Republican presidential nominee Donald Trump reiterated on Monday that he would keep out certain immigrants and refugees ― especially Muslims ― in response to a bombing in New York on Saturday that authorities blame on a naturalized U.S. citizen.
“You can’t have vetting if you don’t look at ideology,” Trump said at an event in Fort Myers, Florida, before accusing his Democratic opponent of being weak on the threat from terrorism. “Hillary Clinton refuses to consider an applicant’s worldview and thus their likelihood of being recruited into the terror cause at some later date, which is going to happen in many, many cases.”
It was an argument not just for banning terrorists, but also those who could become terrorists ― a murky category when applied to the New York bombing, allegedly by a man who came to the U.S. as a child more than two decades ago.
The suspect, 28-year-old Ahmad Khan Rahami, reportedly immigrated to the U.S. from Afghanistan in 1995 as the son of an asylum seeker. That means the attack doesn’t serve as an easy example of weaknesses in the current vetting system for immigrants. Rahami came to the U.S. before immigration policy changes made after the Sept. 11, 2001, terrorist attacks, and arrived here as a child. Nor can he be used as proof of a risk from refugees, because he wasn’t one.
Asylum and refugee status are often confused, because they both apply to individuals who say they are persecuted in their native countries. But they’re not the same. In asylum cases, the individual comes to the U.S. and then applies. Refugees are screened outside the U.S. and then resettle here. By the time a refugee arrives on U.S. soil, the person has already undergone security checks.
While U.S. intelligence officials have expressed concerns about vetting Syrian refugees, citing instability in the country, they haven’t said screening is impossible, and it certainly isn’t non-existent. FBI Director James Comey said last year that it was impossible to guarantee a risk-free process, but also that officials “are much better” at vetting than they had been. All refugees are screened in processes that include in-person interviews and database checks, and Syrians go through additional steps, according to the administration.
Of the 10,000 Syrian refugees welcomed to the U.S. in the last year, about 60 percent were minors, according to the State Department.
The rate of terrorism by people who entered the U.S. as refugees is low. The Cato Institute reported 20 instances of refugees convicted of planning or committing a terrorist attack in the U.S. from 1975 to the end of 2015, of the 3.25 million refugees admitted to the country in that period. The author of the Cato report, Alex Nowrasteh, wrote that “the chance of an American being murdered in a terrorist attack caused by a refugee is 1 in 3.64 billion per year.” Only four of the more than 700,000 people admitted as asylum-seekers in the same period were convicted of planning or committing terrorism on U.S. soil, according to report, which came out this month.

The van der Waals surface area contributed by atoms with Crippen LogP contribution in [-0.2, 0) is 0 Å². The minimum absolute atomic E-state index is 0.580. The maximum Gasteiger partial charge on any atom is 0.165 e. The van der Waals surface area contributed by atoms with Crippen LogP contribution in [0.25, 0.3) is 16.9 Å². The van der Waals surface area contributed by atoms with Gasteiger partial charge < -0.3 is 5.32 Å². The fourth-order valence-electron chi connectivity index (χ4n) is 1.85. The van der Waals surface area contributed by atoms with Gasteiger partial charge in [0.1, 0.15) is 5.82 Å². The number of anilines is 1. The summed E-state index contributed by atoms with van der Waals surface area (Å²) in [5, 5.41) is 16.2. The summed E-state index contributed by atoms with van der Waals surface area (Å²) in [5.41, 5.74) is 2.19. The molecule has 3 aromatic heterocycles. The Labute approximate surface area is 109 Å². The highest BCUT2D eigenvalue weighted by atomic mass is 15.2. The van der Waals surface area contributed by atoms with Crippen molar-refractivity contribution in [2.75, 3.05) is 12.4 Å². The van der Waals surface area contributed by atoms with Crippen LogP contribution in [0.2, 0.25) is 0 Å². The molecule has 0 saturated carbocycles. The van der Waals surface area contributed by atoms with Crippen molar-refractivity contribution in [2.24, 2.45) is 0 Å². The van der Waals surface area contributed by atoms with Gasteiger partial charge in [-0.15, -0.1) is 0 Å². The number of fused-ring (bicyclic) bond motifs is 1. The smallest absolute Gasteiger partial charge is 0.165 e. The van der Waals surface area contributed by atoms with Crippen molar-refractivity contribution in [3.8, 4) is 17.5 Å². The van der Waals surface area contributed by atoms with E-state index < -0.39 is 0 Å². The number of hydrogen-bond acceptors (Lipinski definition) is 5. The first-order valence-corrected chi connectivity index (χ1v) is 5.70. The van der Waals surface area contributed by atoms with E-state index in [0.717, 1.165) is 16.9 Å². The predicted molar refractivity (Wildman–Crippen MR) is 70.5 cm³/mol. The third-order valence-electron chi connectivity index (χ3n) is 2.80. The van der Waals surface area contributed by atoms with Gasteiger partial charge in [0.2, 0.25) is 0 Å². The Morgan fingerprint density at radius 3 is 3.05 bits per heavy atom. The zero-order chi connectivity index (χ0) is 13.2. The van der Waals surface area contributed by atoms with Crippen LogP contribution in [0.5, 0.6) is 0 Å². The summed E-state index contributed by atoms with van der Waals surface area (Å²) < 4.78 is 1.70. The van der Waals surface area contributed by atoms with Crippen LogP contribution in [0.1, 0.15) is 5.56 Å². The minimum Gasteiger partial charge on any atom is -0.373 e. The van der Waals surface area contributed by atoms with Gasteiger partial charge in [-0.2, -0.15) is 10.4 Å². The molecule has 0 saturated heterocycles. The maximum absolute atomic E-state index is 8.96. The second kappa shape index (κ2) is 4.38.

Rahami is Muslim, which fits more neatly into Trump’s arguments. The GOP nominee last year promised a “total and complete shutdown of Muslims entering the United States.”
Trump has since shifted to a ban on people from countries “compromised by terrorism” rather than a ban on all Muslims, but his policies clearly target the faith and Muslim-majority countries. He said in July that “you could say it’s an expansion” of his initial Muslim ban. Trump said in August that there should be “extreme, extreme vetting” of those who want to enter the United States, using an ideological test that would include questions about Sharia law.
On Monday, Trump said again that the U.S. “should temporarily suspend immigration entirely from regions where safe and adequate screening cannot occur.”
Trump also accused Clinton of having “the most open borders policy of anyone ever to seek the presidency.”
Clinton doesn’t support an open-borders policy ― nor does President Barack Obama ― even though she does not share Trump’s call for a wall between the U.S. and Mexico. She called on Monday for “tough vetting,” although she has not reversed her position on admitting more Syrian refugees.
“I am absolutely in favor of and have long been an advocate for tough vetting,” Clinton said at a press conference. She added that she wants “a better visa system,” noting that the 9/11 attackers came to the U.S. on student, tourist and business visas.
“These were not refugees who got into airplanes and attacked our city and our country,” Clinton said. “So let’s not get diverted and distracted by the kind of campaign rhetoric we hear coming from the other side.”
Editor’s note: Donald Trump regularly incites political violence and is a serial liar, rampant xenophobe, racist, misogynist and birther who has repeatedly pledged to ban all Muslims — 1.6 billion members of an entire religion — from entering the U.S.